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Wednesday, January 30, 2008

Imperfect Heroes - Nalini Singh


I’m delighted to have a chance to visit with you all again. Thank you to Lee for inviting me! I wanted to choose a topic for today that would be fun, interesting, and most of all spur discussion. So I thought...how about men?!

Men are always fun to discuss (and if there are any men reading this, I mean that in the best possible way – read on to see). As romance readers, we all have a distinct liking for the male of the species. However, I think that there’s sometimes a perception that romance-novel men are all the same – perfect beings no real man could ever measure up to.

I don’t agree. Here’s my theory – in most romances, we see the hero through the heroine’s eyes. Of course her man is going to be perfect to her. And through her, we fall in love with him, too. I’m not saying we don’t have a certain fantasy element in our heroic archetypes – that would be plain disingenuous – but I think there’s a far wider variety of men in romance than is readily apparent.

Here are some examples of imperfect heroes from books on my shelves:

Kristin Hannah’s “Once in Every Life” has a hero so traumatized by war, he doesn’t even trust himself around his children. He is, in fact, so distrustful of himself, that he takes all the abuse his wife heaps on him. Some call him mad. But to our heroine, he is extraordinary, the man she loves and needs.

Elizabeth Hoyt’s “The Raven Prince” has a hero pockmarked by scars, and with a terrible temper to boot. He’s definitely imperfect in some very visible ways. And yet again, he’s the perfect hero for the heroine.

Christine Feehan’s “Dark Desire” has a hero who’s survived horrible torture, but who is more animal than human as a result. Most women would run far and fast if they ever came in contact with Jacques. But we trust in him...because the heroine trusts in him.

Pamela Morsi’s “Simple Jess” has a hero who is quite literally, simple. But again, he is the heroine’s perfect love, the one man who fits her like no one else.

I belive the most memorable heroes are the ones with flaws, whether they be emotional or physical, or even mental. No woman wants a perfect man, because no woman is perfect herself. As romance readers, I think we feel the same way about our heroes. We want a man who lives life, and if he gets a little marked up by it, so be it.

So, what do you think? Agree with me? Disagree? Have any favorite examples of imperfect heroes?

All comments go into a draw to win a signed copy of a book from my backlist, (not including Mine to Possess, cause I don’t have my author copies yet). And talking about prizes, I have this competition running on my blog where you can go into the draw to win a $50 Amazon voucher plus a cute prize pack. It closes Saturday, so enter before it’s too late.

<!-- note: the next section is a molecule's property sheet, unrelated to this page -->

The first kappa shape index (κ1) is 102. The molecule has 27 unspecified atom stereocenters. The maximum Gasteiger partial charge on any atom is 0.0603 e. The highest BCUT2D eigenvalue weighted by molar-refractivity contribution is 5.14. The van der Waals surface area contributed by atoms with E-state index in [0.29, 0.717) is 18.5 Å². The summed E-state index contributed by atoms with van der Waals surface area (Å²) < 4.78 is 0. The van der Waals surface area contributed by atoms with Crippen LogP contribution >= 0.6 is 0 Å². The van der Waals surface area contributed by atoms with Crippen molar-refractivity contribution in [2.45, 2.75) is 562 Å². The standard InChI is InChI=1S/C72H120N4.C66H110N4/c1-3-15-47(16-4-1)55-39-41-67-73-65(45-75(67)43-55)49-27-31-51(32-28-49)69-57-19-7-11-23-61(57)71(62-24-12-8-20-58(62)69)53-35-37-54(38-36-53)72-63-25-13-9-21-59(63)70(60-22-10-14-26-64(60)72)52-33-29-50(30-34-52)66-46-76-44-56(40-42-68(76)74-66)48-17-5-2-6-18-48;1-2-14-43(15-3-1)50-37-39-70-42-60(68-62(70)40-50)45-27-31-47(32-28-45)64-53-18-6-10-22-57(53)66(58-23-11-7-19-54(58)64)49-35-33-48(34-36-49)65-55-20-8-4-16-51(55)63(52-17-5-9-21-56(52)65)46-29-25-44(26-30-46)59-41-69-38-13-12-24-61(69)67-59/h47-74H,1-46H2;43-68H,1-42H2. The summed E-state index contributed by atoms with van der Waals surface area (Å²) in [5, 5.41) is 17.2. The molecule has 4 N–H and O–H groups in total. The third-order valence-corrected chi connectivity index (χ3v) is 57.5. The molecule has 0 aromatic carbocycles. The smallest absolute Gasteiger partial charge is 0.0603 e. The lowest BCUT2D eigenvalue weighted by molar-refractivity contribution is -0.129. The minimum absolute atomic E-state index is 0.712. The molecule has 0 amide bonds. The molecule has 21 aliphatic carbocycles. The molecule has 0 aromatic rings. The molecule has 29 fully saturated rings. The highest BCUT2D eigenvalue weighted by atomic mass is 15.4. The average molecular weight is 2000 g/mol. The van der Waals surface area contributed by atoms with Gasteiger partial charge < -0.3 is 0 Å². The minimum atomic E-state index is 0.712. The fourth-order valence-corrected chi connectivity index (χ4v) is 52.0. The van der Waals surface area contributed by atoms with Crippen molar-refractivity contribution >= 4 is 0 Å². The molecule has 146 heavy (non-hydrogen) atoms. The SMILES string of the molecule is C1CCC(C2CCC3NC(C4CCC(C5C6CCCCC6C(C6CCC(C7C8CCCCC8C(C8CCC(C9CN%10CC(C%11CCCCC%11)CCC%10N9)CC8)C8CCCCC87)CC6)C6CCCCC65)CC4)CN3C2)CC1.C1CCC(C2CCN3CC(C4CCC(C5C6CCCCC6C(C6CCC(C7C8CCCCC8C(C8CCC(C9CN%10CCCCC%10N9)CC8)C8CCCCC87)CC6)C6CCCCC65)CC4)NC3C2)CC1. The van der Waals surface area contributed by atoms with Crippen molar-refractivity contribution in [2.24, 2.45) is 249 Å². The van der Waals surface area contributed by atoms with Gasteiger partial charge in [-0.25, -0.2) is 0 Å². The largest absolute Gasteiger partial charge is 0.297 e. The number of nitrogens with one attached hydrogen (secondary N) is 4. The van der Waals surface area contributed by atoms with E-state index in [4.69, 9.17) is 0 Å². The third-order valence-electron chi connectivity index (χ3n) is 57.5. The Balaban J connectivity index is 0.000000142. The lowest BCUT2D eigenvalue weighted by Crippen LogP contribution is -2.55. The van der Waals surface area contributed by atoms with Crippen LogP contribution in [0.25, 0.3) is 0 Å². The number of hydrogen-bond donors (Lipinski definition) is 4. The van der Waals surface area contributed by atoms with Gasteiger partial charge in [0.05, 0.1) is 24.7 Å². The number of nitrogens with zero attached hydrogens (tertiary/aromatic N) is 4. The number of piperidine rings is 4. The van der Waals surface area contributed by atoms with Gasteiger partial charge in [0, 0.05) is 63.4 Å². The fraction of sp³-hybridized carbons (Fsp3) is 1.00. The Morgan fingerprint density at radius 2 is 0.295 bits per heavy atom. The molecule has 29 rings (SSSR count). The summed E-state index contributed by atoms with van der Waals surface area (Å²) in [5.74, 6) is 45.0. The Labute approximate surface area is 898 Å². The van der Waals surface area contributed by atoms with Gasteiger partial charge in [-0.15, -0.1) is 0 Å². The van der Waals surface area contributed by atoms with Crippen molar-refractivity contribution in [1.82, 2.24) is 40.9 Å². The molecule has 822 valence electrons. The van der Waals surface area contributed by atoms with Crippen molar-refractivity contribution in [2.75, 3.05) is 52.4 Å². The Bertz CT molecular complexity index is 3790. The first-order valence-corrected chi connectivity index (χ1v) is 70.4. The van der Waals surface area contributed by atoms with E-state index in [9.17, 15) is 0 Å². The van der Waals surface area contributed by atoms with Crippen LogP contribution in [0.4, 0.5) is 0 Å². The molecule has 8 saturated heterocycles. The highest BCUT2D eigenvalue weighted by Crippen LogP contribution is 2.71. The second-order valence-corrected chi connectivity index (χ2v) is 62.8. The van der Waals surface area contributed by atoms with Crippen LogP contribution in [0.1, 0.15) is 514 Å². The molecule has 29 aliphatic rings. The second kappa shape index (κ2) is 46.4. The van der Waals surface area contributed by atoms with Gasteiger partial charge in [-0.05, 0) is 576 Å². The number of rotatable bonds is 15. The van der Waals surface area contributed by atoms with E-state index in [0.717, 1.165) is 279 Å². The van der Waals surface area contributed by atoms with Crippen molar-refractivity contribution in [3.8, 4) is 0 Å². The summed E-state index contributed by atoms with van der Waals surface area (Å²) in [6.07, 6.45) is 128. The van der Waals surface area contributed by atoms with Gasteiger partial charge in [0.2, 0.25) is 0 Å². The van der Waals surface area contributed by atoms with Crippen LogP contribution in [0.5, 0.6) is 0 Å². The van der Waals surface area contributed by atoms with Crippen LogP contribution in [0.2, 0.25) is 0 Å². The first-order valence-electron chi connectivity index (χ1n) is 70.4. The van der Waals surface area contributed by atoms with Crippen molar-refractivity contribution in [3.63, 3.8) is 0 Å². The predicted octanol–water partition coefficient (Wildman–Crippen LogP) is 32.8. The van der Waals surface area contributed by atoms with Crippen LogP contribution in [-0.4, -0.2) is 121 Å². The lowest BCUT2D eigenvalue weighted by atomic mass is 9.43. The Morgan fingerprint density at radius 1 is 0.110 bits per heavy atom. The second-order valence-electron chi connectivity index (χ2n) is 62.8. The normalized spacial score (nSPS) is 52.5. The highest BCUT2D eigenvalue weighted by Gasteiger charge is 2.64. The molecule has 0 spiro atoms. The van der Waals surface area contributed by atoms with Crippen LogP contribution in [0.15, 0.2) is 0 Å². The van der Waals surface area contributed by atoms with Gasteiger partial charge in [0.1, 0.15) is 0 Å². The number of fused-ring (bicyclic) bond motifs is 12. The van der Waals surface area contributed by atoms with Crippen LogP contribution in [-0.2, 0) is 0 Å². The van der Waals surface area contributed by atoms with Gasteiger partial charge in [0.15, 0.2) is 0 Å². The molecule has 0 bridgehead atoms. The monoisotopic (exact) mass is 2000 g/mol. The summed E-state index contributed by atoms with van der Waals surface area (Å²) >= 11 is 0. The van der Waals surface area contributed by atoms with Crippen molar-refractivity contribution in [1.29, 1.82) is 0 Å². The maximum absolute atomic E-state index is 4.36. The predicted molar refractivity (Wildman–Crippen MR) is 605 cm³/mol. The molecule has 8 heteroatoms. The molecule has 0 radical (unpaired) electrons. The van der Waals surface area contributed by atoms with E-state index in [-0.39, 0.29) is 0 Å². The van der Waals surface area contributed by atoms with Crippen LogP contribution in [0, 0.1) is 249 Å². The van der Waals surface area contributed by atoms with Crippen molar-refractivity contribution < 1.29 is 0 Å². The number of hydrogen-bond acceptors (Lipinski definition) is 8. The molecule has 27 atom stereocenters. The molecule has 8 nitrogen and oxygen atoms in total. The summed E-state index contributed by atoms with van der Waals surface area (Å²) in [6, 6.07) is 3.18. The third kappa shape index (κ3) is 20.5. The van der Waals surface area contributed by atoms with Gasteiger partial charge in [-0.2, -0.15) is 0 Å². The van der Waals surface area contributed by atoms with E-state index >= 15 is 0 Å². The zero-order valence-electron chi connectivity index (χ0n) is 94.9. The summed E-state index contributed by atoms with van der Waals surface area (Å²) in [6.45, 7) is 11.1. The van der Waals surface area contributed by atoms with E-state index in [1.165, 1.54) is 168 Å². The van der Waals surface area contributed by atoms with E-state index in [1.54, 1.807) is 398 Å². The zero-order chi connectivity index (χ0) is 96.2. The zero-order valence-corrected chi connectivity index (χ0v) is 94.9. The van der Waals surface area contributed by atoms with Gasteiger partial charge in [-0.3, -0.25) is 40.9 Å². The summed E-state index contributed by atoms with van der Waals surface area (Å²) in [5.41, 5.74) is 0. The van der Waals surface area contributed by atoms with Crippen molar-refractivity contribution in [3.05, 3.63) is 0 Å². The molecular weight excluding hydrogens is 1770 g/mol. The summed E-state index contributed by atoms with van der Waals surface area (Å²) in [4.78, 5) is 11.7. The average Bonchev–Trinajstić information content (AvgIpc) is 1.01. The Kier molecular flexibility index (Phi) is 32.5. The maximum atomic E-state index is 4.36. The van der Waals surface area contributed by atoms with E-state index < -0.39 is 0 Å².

Nalini

27 comments:

Jen in WA said...

I prefer a book when the hero is perfect (in looks or actions). It makes it more real to me. My favorite imperfect hero is Sydnam from Mary Balogh's Simply Love (I hope I'm getting the right "Simply" book... I'm at work and can't look it up easily)

Virginia said...

I am with you I think the hero should not be perfect. No one really is. I think the hero with scars stand out more in your mind and you remember them more.

robynl said...

We want a man who lives life, and if he gets a little marked up by it, so be it. I SO AGREE WITH THIS!! Scars add to the 'near perfect' image of our hero in our lives and in books. How can a man be down to earth and kind and caring if he is perfect. He wouldn't understand us.

robynl said...

I have sent an e-mail to you for my entry; sorry I have no myspace or blog.
I love talking about and discussing my fav. TV hero, David James Elliott.

Georgie Lee said...

I like imperfect heroes because they are able to grow and change. It can make for a more interesting story.

ilona said...

I love Jacques story because he is imperfect in every ones eyes except those of the heroinne. Imperfect heroes have a chance to become perfect for the one that counts - the woman he loves.
That said I don't object to perfect heroes either ;)

Maureen said...

I agree. I think there is a huge difference between the heroes in the romances I read.

Nalini Singh said...

Hi Jen, Virginia, Robynl, Georgie, Ilona & Maureen!!

Great to be here chatting with you all about imperfect heroes. I think the points you've made are all so true - he can understand the heroine better because he's imperfect himself, and his scars - emotional or physical - show a life well lived, as well as the potential for growth.

CrystalGB said...

I am drawn to a hero who is imperfect. If he is scarred physically or emotionally, he is more human to me. Rona Sharon's hero in Once A Rake has been scarred fighting in the war. Sherrilyn Kenyon's Dark Hunter Zarek and J.R. Ward's Zsadist also come to mind as imperfect heroes.